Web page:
Please use this identifier to cite or link to this item: http://ahro.austin.org.au/austinjspui/handle/1/20189
Title: Prevalence and profile of "seasonal frequent flyers" with chronic heart disease: Analysis of 1598 patients and 4588 patient-years follow-up.
Authors: Loader, Jordan;Chan, Yih-Kai;Hawley, John A;Moholdt, Trine;McDonald, Christine F;Jhund, Pardeep;Petrie, Mark C;McMurray, John J;Scuffham, Paul A;Ramchand, Jay;Burrell, Louise M;Stewart, Simon
Affiliation: Mary Mackillop Institute for Health Research, Australian Catholic University, Melbourne, Australia
School of Medicine, Menzies Health Institute Queensland, Griffith University, Nathan, Australia
Department of Medicine, Austin Health, The University of Melbourne, Heidelberg, Victoria, Australia
Department of Respiratory and Sleep Medicine, Austin Health, Heidelberg, Victoria, Australia
Department of Cardiology, Austin Health, Heidelberg, Victoria, Australia
University of Cape Town, Cape Town, South Africa.
Department of Circulation and Medical Imaging, Faculty of Medicine and Health Sciences, Norwegian University of Science and Technology (NTNU), Trondheim, Norway
British Heart Foundation Cardiovascular Research Centre, Institute of Cardiovascular and Medical Sciences, University of Glasgow, Glasgow, United Kingdom
Issue Date: 15-Mar-2019
EDate: 2019-01-02
Citation: International journal of cardiology 2019; 279: 126-132
Abstract: Peaks and troughs in cardiovascular events correlated with seasonal change is well established from an epidemiological perspective but not a clinical one. Retrospective analysis of the recruitment, baseline characteristics and outcomes during minimum 12-month exposure to all four seasons in 1598 disease-management trial patients hospitalised with chronic heart disease. Seasonality was prospectively defined as ≥4 hospitalisations (all-cause) AND >45% of related bed-days occurring in any one season during median 988 (IQR 653, 1394) days follow-up. Patients (39% female) were aged 70 ± 12 years and had a combination of coronary artery disease (58%), heart failure (54%), atrial fibrillation (50%) and multimorbidity. Overall, 29.9% of patients displayed a pattern of seasonality. Independent correlates of seasonality were female gender (adjusted OR 1.27, 95% CI 1.01-1.61; p = 0.042), mild cognitive impairment (adjusted OR 1.51, 95% CI 1.16-1.97; p = 0.002), greater multimorbidity (OR 1.20, 95% CI 1.15-1.26 per Charlson Comorbidity Index Score; p < 0.001), higher systolic (OR 1.01, 95%CI 1.00-1.01 per 1 mmHg; p = 0.002) and lower diastolic (OR 0.99, 95% CI 0.98-1.00 per 1 mmHg; p = 0.002) blood pressure. These patients were more than two-fold more likely to die (adjusted HR 2.16, 95% CI 1.60-2.90; p < 0.001) with the highest and lowest number of deaths occurring during spring (31.7%) and summer (19.9%), respectively. Despite high quality care and regardless of their diagnosis, we identified a significant proportion of "seasonal frequent flyers" with concurrent poor survival in this real-world cohort of patients with chronic heart disease.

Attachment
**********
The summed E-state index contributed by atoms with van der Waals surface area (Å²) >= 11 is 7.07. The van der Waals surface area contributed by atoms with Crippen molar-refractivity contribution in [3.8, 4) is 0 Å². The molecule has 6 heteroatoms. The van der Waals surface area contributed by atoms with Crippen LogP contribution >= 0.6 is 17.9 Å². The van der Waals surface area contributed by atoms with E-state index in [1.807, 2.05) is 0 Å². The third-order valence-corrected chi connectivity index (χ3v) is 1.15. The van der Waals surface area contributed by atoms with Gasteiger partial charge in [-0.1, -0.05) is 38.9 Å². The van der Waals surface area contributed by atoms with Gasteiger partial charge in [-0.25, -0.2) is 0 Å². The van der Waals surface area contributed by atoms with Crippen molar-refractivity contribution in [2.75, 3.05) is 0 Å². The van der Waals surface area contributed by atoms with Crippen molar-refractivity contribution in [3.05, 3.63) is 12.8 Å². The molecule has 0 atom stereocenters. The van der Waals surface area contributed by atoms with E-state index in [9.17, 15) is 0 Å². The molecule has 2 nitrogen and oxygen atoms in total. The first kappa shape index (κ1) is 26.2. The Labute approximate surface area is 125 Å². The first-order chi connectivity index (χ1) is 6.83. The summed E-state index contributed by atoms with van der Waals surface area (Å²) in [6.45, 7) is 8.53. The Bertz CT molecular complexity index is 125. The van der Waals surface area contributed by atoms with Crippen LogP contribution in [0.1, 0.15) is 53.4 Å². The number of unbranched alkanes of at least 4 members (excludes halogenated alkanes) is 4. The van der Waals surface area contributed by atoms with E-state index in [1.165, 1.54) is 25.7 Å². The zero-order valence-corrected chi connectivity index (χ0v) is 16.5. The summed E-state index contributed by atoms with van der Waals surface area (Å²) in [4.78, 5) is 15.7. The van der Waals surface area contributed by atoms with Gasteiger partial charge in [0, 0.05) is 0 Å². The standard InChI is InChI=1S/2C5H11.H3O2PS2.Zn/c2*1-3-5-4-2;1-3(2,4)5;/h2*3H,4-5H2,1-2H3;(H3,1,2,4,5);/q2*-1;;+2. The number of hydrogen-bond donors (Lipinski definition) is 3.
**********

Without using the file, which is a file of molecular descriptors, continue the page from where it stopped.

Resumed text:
URI: http://ahro.austin.org.au/austinjspui/handle/1/20189
DOI: 10.1016/j.ijcard.2018.12.060
ORCID: 0000-0003-1863-7539
0000-0001-6481-3391
PubMed URL: 30638747
Type: Journal Article
Subjects: Atrial fibrillation
Cardiovascular disease
Cardiovascular seasonality
Coronary artery disease
Heart failure
Appears in Collections:Journal articles

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